Agreed. The cycle of de & reconstruction is existentially exhausting. What I’ve found helpful is to simply stop constructing. ‘Belief’ is just too heavy a term. Other than maybe cause & effect, I’m done ‘believing.’ Hypothesizing in real-time + permanent uncertainty = a start.
Hayward agrees. While giving advice to those going through deconstruction, he says,
I recommend not reconstructing after you deconstruct because there is, in my opinion, no “after.” For me, deconstruction is a way of life…. So don’t reconstruct, because you’re only going to reconstruct into another theology that you’ll have to eventually deconstruct later.
Ironically, Hayward cannot follow his own advice. A few minutes of scrolling through his Instagram feed reveals he has, indeed, reconstructed into another theology—a progressive theology.
Again, contrast these deconstructionists with Scripture. In his last letter, Paul exhorts Timothy to “continue in the things you have learned and become convinced of” (2 Tim. 3:14). In addition, Paul explicitly warns about those who are “always learning and never able to come to the knowledge of the truth” (2 Tim. 3:7). He says, “Avoid such men as these” (2 Tim. 3:5).
No Biblical Authority
Third, deconstruction has no biblical authority.
In deconstruction, there is no external authority to tell you what your faith should look like. You are the ultimate authority. As one deconstructionist wrote,
I am not looking to adhere to any type of guidebook, any type of ‘how to,’ or any person telling me I must do it a certain way. I’m done being told what I must do to be doing things the *right* way.
Deconstruction isn’t about submitting to biblical authority; it’s about choosing to be your own authority.
This was clearly illustrated in a Facebook post from Chris Kratzer, a pastor and author of Stupid Sh— Heard in Church, where he writes about counseling a woman through her faith deconstruction. At one point, he realized that the apostle Paul’s writings about penal substitution were very distressing to her. Eventually, she asked him what he thought about some specific verses in Paul’s letters. And what was Kratzer’s response?
I told her, “he’s wrong.”
She replied, “I’m allowed to do that? It’s ok to say he’s wrong?” I could hear, over the phone, the shackles break free from around her heart and the monstrous god hiding under her bed was revealed as a fraud created by men. She started breathing for the first time.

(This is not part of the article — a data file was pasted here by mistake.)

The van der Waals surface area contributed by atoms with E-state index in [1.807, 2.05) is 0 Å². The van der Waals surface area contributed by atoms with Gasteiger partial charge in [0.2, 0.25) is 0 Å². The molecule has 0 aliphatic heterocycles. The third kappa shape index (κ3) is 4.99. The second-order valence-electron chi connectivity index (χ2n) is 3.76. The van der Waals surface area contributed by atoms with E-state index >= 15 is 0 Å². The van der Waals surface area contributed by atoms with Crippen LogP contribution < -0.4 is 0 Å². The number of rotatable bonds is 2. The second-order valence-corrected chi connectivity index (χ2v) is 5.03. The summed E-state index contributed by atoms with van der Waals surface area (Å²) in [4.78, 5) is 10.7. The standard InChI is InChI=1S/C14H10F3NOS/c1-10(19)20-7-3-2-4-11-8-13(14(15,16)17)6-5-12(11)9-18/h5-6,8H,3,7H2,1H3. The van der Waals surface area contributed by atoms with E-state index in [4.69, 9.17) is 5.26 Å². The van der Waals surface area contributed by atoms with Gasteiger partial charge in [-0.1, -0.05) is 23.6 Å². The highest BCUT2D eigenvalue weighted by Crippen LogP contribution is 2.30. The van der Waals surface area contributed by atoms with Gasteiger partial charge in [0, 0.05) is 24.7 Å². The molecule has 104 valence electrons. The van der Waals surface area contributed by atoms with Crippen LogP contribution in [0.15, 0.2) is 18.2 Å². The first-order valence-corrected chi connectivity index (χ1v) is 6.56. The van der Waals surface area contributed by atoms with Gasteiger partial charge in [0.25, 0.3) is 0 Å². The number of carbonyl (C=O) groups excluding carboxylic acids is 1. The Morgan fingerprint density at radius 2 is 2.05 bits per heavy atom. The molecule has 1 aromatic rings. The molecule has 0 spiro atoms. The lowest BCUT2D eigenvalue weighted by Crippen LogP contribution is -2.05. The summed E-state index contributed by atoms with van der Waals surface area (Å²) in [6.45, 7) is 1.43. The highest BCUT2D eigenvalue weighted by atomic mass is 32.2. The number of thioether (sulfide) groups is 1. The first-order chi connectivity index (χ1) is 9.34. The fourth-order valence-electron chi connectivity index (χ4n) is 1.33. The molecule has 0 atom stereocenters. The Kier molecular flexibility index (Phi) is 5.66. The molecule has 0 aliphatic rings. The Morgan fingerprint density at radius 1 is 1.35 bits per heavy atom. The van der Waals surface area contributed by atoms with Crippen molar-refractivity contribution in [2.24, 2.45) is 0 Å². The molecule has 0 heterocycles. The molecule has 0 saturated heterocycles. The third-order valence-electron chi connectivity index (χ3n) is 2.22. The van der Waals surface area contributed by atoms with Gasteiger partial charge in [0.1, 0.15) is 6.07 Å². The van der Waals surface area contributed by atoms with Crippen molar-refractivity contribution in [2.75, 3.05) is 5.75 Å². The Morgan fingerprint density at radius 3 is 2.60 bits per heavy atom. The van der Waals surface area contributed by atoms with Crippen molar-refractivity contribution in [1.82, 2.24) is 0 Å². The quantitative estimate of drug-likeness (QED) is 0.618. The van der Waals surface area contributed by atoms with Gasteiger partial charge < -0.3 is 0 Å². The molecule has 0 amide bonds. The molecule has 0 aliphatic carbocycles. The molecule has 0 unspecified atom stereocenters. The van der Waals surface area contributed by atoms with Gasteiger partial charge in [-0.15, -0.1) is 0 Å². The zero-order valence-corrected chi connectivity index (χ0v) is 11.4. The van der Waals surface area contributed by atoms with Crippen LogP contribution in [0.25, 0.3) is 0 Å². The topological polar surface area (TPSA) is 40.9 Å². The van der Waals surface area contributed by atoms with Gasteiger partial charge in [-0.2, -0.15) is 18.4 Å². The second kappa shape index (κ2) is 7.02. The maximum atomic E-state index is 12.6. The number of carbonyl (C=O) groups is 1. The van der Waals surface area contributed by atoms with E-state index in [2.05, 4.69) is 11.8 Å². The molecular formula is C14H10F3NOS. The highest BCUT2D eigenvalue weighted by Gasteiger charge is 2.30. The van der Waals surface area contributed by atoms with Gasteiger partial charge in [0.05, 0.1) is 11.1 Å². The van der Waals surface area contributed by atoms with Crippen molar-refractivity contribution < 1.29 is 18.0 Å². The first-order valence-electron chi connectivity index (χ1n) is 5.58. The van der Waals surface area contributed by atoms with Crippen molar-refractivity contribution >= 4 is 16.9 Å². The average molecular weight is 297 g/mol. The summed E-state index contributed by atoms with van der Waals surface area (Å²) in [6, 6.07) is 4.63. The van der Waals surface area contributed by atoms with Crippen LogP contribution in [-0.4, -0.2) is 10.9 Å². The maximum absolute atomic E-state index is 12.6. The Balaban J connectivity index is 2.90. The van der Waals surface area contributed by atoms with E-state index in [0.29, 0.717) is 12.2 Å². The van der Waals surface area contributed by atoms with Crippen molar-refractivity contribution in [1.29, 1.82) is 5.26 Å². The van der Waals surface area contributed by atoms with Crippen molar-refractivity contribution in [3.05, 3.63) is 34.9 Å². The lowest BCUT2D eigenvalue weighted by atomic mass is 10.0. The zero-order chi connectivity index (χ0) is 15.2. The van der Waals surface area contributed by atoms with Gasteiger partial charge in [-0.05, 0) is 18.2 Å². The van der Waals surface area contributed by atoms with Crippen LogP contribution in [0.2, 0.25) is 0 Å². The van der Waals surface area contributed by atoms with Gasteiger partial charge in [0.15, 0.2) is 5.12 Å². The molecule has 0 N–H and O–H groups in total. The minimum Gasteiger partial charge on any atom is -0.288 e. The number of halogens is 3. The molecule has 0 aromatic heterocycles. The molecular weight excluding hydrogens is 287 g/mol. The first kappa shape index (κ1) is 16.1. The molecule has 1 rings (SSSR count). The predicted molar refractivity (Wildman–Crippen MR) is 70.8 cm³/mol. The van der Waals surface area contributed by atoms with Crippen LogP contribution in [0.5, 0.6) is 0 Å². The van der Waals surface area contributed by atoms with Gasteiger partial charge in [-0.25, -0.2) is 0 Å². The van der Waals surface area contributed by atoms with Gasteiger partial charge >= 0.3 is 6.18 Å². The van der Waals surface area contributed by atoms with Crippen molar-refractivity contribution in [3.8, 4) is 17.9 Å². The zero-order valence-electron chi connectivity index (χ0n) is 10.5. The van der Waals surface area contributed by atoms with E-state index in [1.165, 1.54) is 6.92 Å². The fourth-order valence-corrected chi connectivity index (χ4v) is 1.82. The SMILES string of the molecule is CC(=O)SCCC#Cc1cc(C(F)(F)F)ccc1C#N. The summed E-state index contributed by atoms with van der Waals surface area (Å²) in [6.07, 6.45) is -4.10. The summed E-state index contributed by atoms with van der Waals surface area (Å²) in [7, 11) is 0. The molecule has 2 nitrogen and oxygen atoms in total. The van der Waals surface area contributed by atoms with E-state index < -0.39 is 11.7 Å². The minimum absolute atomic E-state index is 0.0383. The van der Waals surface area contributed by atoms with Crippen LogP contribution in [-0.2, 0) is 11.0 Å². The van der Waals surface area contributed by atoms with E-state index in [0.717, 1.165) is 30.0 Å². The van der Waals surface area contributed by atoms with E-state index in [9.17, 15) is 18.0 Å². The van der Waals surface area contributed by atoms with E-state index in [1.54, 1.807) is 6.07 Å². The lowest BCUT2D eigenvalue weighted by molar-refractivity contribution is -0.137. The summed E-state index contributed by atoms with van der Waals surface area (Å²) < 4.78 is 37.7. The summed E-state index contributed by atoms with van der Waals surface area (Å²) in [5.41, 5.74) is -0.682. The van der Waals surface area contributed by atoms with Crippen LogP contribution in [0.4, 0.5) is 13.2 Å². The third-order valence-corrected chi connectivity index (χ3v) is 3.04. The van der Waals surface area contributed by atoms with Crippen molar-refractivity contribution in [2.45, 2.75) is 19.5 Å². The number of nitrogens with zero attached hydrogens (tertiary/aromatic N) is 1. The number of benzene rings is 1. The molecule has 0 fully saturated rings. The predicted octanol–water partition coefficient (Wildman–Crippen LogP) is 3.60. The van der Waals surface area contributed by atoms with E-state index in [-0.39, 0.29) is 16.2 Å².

Folks, this is what’s wrong with much of Christianity. All authority is given to a book and then given to church people who claim its authority for themselves. If you can’t say Paul is wrong, it’s going to be harder to say that they are wrong. That’s the design.
Kratzer’s post highlights a fundamental feature of the deconstruction movement: It’s a worldview rooted in the authority of the self, not the authority of Scripture. And it goes back to the Garden of Eden.
I changed my mind about deconstruction. After researching this topic, I’ve come to see that deconstruction isn’t merely asking questions or a synonym for doubt. Rather, it’s a process with no correct destination, no ending, and no biblical authority. As a result, I don’t use words like “healthy deconstruction” or “good deconstruction” anymore. For me, that’s an oxymoron. Deconstruction is a fundamentally flawed process, and I don’t think that changes by placing a few positive adjectives in front of the word.
In our new book, Alisa Childers and I encourage Christians to take a different approach to examining their faith. Rather than deconstruct their faith, we urge Christians to reform their faith. For more on our approach to reforming faith, see The Deconstruction of Christianity: What It Is, Why It’s Destructive, and How to Respond.
 Natasha Crain said it better in Faithfully Different: Regaining Biblical Clarity in a Secular Culture: “Deconstruction doesn’t usually imply a deconversion to atheism, but it’s certainly a deconversion of its own kind—from a worldview rooted in the authority of the Bible to a worldview rooted in the authority of the self.”